Congratulations to these Italian authors who carried out an interesting survey of Merkel cell carcinoma management by over 300 ‘front-line’ physicians from the region of Italy that includes Rome. Among the 10 figures included in the survey, they depict the common dilemmas faced by most physicians who do not regularly manage MCC. Margin size? Radiation? Most do not have a multi-disciplinary tumor board to go to for consultative advice. A plea is made to move to guidelines and to seek out collaborative multidisciplinary care.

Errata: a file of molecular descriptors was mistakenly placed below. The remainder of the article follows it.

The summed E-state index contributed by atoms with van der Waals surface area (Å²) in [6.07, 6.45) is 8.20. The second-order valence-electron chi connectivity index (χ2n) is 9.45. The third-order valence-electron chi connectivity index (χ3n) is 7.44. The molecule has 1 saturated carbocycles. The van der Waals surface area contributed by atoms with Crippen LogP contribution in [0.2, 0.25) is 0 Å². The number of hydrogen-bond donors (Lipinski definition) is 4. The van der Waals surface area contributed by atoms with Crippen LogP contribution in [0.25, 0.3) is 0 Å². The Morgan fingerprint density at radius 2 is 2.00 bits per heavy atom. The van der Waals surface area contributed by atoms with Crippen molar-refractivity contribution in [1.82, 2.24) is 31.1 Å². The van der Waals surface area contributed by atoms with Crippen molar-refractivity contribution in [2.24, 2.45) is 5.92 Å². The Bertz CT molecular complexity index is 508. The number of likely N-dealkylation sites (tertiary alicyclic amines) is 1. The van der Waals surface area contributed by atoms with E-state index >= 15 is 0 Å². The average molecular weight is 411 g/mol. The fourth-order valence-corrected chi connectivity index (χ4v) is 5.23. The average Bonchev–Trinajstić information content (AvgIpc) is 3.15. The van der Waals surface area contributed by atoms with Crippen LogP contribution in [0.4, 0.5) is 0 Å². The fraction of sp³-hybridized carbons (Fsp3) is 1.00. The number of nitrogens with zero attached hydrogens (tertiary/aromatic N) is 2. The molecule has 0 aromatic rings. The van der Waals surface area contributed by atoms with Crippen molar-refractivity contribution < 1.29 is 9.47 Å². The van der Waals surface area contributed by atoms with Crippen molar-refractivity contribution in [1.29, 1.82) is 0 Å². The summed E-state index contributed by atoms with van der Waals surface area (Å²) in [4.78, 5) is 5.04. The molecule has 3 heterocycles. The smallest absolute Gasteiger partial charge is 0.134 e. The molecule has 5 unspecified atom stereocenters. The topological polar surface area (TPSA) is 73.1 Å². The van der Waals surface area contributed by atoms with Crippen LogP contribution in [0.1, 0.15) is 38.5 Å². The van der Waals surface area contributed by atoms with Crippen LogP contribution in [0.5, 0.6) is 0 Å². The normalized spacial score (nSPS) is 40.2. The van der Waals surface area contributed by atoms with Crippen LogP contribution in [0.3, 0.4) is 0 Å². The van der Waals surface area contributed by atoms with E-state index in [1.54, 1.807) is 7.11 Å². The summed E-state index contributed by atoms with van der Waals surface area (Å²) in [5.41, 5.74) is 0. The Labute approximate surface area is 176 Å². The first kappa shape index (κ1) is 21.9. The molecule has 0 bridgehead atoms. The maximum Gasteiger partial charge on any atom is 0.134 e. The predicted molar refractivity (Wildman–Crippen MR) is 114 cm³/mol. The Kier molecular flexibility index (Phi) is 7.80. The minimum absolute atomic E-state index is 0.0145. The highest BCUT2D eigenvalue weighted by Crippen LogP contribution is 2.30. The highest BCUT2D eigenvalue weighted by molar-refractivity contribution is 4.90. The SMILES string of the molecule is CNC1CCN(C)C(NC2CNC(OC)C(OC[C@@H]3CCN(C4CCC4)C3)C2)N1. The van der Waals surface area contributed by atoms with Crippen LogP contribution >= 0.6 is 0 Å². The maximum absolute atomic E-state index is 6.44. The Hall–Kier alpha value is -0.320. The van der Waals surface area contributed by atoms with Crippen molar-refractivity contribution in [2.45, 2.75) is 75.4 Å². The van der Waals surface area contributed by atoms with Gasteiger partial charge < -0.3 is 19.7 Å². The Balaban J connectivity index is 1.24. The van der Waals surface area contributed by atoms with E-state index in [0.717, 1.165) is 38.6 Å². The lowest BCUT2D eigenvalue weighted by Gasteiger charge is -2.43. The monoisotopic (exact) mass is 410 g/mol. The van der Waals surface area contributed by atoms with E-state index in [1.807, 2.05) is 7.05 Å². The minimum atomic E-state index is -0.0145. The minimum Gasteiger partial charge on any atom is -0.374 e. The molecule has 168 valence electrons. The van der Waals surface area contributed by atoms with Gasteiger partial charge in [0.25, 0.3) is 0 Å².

Merkel cell carcinoma (MCC) is a rare and aggressive cutaneous neuroendocrine cancer that usually affects the elderly and immunosuppressed in sun-exposed areas. Due to its rarity, it is frequently unrecognized, and its management is not standardized across medical centers, despite the more recent availability of immunotherapy, with avelumab as first-line treatment improving the prognosis even in advanced stages of disease. We conducted a purpose-designed survey of a selected sample of physicians working in the Lazio region, in Italy, to assess their awareness and knowledge of MCC as well as their perspective on assisted diagnostic and therapeutic pathways. The Lazio region, and in particular Rome, is one of the most important academic and non- academic center in Italy dedicated to the diagnosis and treatment of skin cancer. A total of 368 doctors (including 100 general practitioners, 72 oncologists, 87 dermatologists, 59 surgeons, and 50 anatomopathologists) agreed to be part of this survey. Surgeons, oncologists, and dermatologists thought themselves significantly more updated on MCC than primary care physicians, but more than half of the interviewees are interested in CCM training courses and training with clearer and more standardized care pathways. Significant differences have been reported from survey participants in terms of multidisciplinary team set up for MCC management. The identification of specialized centers and the improvement of communication pathways among different specialties, as well as between patients and physicians, could be very beneficial in improving patients’ journey modeling and starting a uniform diagnostic and therapeutic pathway for MCC patients in the new era of immunotherapies.
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